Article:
|6.3 Secure development
|One site or 3rd party token servers will both introduce new libraries and API calls into your environment. It’s critical that your development process includes the validation that what you put into production is secure. You can’t take the vendor’s word for it – you’ll need to validate that all defaults, debugging code and API calls are secured. Ultimately tokenization modifies your release management process, and you’ll need to update your ‘pre-flight’ checklists to accommodate tokenization.
|6.5 Secure code
|Ensure that your credit card processing applications correctly integrate with – and validate – third party libraries and API calls. Ensure there is suitable abstraction between your code and what the vendor provides to avoid lock-in and painful migrations should you need to switch providers in a hurry. Make sure that you have reasonable testing procedures to check for SQL injection, memory injection and error handling issues commonly used by attacker to subvert systems.
|7. Restrict access
|Requirement 7, along with all of the sub-requirements, fully applies to tokenization. While tokenization does not modify this requirement, we recommend you pay special attention to separation of duties around the three token server roles (admin, tokenization requests, de-tokenization requests). We also want to stress that the token server security model hinges on access control for data protection and SoD, so you’ll want to spend extra time on this requirement.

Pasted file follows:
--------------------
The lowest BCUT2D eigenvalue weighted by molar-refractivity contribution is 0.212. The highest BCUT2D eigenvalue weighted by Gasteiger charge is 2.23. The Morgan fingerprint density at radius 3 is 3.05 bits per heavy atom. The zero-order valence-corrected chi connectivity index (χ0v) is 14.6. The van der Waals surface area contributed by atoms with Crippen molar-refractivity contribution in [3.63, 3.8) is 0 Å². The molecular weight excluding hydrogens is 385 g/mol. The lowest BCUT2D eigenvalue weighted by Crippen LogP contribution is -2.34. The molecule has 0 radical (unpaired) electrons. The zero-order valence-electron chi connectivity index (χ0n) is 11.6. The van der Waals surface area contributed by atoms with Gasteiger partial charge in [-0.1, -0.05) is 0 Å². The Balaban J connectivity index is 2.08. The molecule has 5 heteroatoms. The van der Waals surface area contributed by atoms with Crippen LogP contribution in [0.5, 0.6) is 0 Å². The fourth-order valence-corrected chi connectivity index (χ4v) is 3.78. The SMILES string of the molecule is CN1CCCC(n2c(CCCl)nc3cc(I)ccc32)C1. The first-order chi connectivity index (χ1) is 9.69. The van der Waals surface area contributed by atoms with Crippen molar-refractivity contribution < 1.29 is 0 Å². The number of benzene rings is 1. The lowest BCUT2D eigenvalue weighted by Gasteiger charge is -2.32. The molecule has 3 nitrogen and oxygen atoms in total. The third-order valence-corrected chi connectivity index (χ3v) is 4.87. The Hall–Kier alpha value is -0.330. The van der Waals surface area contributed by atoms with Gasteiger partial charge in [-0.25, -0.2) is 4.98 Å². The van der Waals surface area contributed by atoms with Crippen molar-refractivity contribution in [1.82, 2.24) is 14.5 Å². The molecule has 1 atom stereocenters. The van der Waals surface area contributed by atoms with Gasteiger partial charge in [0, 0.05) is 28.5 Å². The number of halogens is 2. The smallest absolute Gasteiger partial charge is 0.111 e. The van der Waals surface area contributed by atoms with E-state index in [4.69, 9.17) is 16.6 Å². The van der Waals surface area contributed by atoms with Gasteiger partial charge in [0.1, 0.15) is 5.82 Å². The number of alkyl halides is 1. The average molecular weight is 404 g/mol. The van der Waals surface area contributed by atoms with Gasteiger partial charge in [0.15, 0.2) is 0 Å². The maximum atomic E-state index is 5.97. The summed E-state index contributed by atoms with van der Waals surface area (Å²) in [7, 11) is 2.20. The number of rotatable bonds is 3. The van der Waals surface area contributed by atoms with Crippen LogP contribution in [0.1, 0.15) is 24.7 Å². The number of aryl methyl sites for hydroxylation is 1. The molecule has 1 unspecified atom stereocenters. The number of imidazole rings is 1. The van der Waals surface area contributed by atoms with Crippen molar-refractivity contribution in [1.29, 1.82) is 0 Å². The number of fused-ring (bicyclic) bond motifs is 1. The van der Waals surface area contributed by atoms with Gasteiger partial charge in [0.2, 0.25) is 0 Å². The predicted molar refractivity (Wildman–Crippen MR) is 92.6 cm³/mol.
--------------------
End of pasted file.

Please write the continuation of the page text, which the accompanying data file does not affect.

|8. Uniquely identify users
|Hand in hand with requirement 7, you’ll need to ensure you can uniquely identify each user – even when using generic service accounts. Also, if you have 3rd party support of the tokenization interfaces or token server administration, make sure these administrators are uniquely identified.
|Monitoring is a critical aspect of token and token server security, so regardless of your token server being managed by a 3rd party, on -site or at an offsite location, you’ll want to log all – and we mean all – administrative actions and de-tokenization requests. These log entries should be as detailed as possible without leaking sensitive data.
It’s likely you’ll log each tokenization request as well, as these operations typically map one-to-one with payment processing transactions, and should be available for forensic audit or dispute resolution. However, log entries don’t require the same degree of details as administrative activities.
You should create symmetric logs for the client application as well as those that reside on the token server in order to cross-reference and validate events. This is especially true if the token server is provided as a service.
|10.5 Log data security